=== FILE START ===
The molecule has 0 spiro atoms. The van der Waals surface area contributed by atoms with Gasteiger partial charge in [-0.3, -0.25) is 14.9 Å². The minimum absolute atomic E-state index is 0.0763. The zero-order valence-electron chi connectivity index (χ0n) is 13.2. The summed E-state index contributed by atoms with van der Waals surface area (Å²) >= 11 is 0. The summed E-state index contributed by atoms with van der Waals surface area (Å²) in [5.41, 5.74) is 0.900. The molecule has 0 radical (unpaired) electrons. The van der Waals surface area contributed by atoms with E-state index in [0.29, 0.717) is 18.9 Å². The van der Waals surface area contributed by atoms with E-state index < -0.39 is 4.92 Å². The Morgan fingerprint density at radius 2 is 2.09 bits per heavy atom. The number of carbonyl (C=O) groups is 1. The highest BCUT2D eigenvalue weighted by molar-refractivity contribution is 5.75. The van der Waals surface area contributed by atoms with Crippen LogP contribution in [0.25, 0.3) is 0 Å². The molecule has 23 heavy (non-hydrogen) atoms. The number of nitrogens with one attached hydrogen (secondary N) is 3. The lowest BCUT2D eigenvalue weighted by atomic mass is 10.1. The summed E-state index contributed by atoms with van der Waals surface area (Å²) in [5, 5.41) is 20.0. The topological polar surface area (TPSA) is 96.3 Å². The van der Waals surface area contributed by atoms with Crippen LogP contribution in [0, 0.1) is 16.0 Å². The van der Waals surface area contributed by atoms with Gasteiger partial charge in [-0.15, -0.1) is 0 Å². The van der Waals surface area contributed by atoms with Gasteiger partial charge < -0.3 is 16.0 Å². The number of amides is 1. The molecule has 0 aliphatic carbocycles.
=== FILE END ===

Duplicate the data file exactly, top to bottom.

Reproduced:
The molecule has 0 spiro atoms. The van der Waals surface area contributed by atoms with Gasteiger partial charge in [-0.3, -0.25) is 14.9 Å². The minimum absolute atomic E-state index is 0.0763. The zero-order valence-electron chi connectivity index (χ0n) is 13.2. The summed E-state index contributed by atoms with van der Waals surface area (Å²) >= 11 is 0. The summed E-state index contributed by atoms with van der Waals surface area (Å²) in [5.41, 5.74) is 0.900. The molecule has 0 radical (unpaired) electrons. The van der Waals surface area contributed by atoms with E-state index in [0.29, 0.717) is 18.9 Å². The van der Waals surface area contributed by atoms with E-state index < -0.39 is 4.92 Å². The Morgan fingerprint density at radius 2 is 2.09 bits per heavy atom. The number of carbonyl (C=O) groups is 1. The highest BCUT2D eigenvalue weighted by molar-refractivity contribution is 5.75. The van der Waals surface area contributed by atoms with Crippen LogP contribution in [0.25, 0.3) is 0 Å². The molecule has 23 heavy (non-hydrogen) atoms. The number of nitrogens with one attached hydrogen (secondary N) is 3. The lowest BCUT2D eigenvalue weighted by atomic mass is 10.1. The summed E-state index contributed by atoms with van der Waals surface area (Å²) in [5, 5.41) is 20.0. The topological polar surface area (TPSA) is 96.3 Å². The van der Waals surface area contributed by atoms with Crippen LogP contribution in [0, 0.1) is 16.0 Å². The van der Waals surface area contributed by atoms with Gasteiger partial charge in [-0.15, -0.1) is 0 Å². The van der Waals surface area contributed by atoms with Gasteiger partial charge < -0.3 is 16.0 Å². The number of amides is 1. The molecule has 0 aliphatic carbocycles.